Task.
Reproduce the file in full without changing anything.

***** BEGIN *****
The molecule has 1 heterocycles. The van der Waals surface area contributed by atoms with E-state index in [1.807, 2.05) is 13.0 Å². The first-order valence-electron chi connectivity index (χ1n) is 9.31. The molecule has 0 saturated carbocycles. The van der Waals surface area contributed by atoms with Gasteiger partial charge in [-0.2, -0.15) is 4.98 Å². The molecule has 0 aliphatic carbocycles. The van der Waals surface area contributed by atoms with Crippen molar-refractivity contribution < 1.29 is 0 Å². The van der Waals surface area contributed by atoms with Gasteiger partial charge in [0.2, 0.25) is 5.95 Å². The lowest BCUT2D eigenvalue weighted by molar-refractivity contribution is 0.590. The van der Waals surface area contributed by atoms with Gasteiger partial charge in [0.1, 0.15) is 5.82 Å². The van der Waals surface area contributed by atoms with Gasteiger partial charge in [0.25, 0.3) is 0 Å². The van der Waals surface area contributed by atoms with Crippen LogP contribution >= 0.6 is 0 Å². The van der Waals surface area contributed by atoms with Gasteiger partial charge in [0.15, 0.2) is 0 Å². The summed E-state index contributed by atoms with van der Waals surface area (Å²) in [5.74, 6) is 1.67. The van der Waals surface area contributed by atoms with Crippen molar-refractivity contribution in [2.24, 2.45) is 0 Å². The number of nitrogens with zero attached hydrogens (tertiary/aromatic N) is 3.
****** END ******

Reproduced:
The molecule has 1 heterocycles. The van der Waals surface area contributed by atoms with E-state index in [1.807, 2.05) is 13.0 Å². The first-order valence-electron chi connectivity index (χ1n) is 9.31. The molecule has 0 saturated carbocycles. The van der Waals surface area contributed by atoms with Gasteiger partial charge in [-0.2, -0.15) is 4.98 Å². The molecule has 0 aliphatic carbocycles. The van der Waals surface area contributed by atoms with Crippen molar-refractivity contribution < 1.29 is 0 Å². The van der Waals surface area contributed by atoms with Gasteiger partial charge in [0.2, 0.25) is 5.95 Å². The lowest BCUT2D eigenvalue weighted by molar-refractivity contribution is 0.590. The van der Waals surface area contributed by atoms with Gasteiger partial charge in [0.1, 0.15) is 5.82 Å². The van der Waals surface area contributed by atoms with Gasteiger partial charge in [0.25, 0.3) is 0 Å². The van der Waals surface area contributed by atoms with Crippen LogP contribution >= 0.6 is 0 Å². The van der Waals surface area contributed by atoms with Gasteiger partial charge in [0.15, 0.2) is 0 Å². The summed E-state index contributed by atoms with van der Waals surface area (Å²) in [5.74, 6) is 1.67. The van der Waals surface area contributed by atoms with Crippen molar-refractivity contribution in [2.24, 2.45) is 0 Å². The number of nitrogens with zero attached hydrogens (tertiary/aromatic N) is 3.